Dissertation Defense Announcement

The College of Education announces the Final Dissertation Defense of

Katherine Brown

for the Degree of Doctor of Philosophy

June 22, 2018 at 12:00 PM in Ball Hall, Room 103

Advisor: Susan Nordstrom

A Performative Autoethnography on the Irruption of a Healing Assemblage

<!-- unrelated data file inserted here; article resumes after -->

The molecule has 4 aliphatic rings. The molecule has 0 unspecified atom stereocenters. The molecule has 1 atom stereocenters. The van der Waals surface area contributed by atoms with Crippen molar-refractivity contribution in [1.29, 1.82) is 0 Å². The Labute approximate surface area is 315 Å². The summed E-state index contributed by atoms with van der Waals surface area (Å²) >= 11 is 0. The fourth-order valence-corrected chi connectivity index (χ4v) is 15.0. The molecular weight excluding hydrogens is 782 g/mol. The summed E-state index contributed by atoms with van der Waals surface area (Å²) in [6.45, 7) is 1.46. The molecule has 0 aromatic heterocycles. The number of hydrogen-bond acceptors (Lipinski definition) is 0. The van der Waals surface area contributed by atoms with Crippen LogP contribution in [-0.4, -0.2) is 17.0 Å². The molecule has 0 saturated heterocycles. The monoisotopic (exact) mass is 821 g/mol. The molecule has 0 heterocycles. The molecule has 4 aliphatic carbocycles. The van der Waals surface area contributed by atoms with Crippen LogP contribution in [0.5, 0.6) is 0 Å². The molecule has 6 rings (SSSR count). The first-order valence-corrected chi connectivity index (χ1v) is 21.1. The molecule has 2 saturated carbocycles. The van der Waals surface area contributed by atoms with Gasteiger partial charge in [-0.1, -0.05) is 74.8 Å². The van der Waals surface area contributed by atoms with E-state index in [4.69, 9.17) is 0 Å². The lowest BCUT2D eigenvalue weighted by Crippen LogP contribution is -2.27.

ABSTRACT: In this ecofeminist poststructural performative autoethnography, I explored my personal journey through prolonged grief, conceptualized as a grief assemblage, while critically examining the functionality of preexisting thought and practices on loss and self-care. The research questions that guided this dissertation are: (1) Who and what constitutes a grief assemblage? (2) How does a grief assemblage—a fluid entity of nonhumans and humans that somehow functions together—produce me as a woman, a graduate student, and a counselor? (3) How can a reconceptualization of grief as assemblage expand thinking and practices on loss, grief, and self-care? (4) How can an applicable, customizable tool arise from this work that can further the aim of helping others heal from grief and engage in self-care practices in therapeutic settings? I worked with ecofeminist poststructural theory and performative autoethnographic methodology to interrogate the confines of traditional research. As I assembled artifacts related to my experiences of grief, loss, and self-care, the assemblage vibrated with constant fluctuations at work among a myriad of forces, thereby necessitating that I think and work with data differently. Transgressive data irrupted as concrete artifacts, dreams, hauntings, memories, emotions, and performative knowledge through living the assemblage with my body. I employed writing as a method of inquiry and analysis to assemble a rhizomatic narrative in which I showed the many identity performances I enact as a person who is simultaneously grieving and healing as I assembled, dismantled, and re-assembled the data that culminated in the alternating pages of photographs and text. To further the aim of social justice, I created a healing-gram, which is a practical therapeutic tool mental health professionals can use with their clients. The healing-gram itself is an assemblage of artifacts with which grieving individuals work actively and creatively. The healing-gram includes a protocol that serves as a standardized guide for therapists, yet which also honors the unique experiences and identity locations of diverse populations. I created this tool to bridge the gap between counseling-specific theories and practices about loss, grief, and healing, and poststructural thought.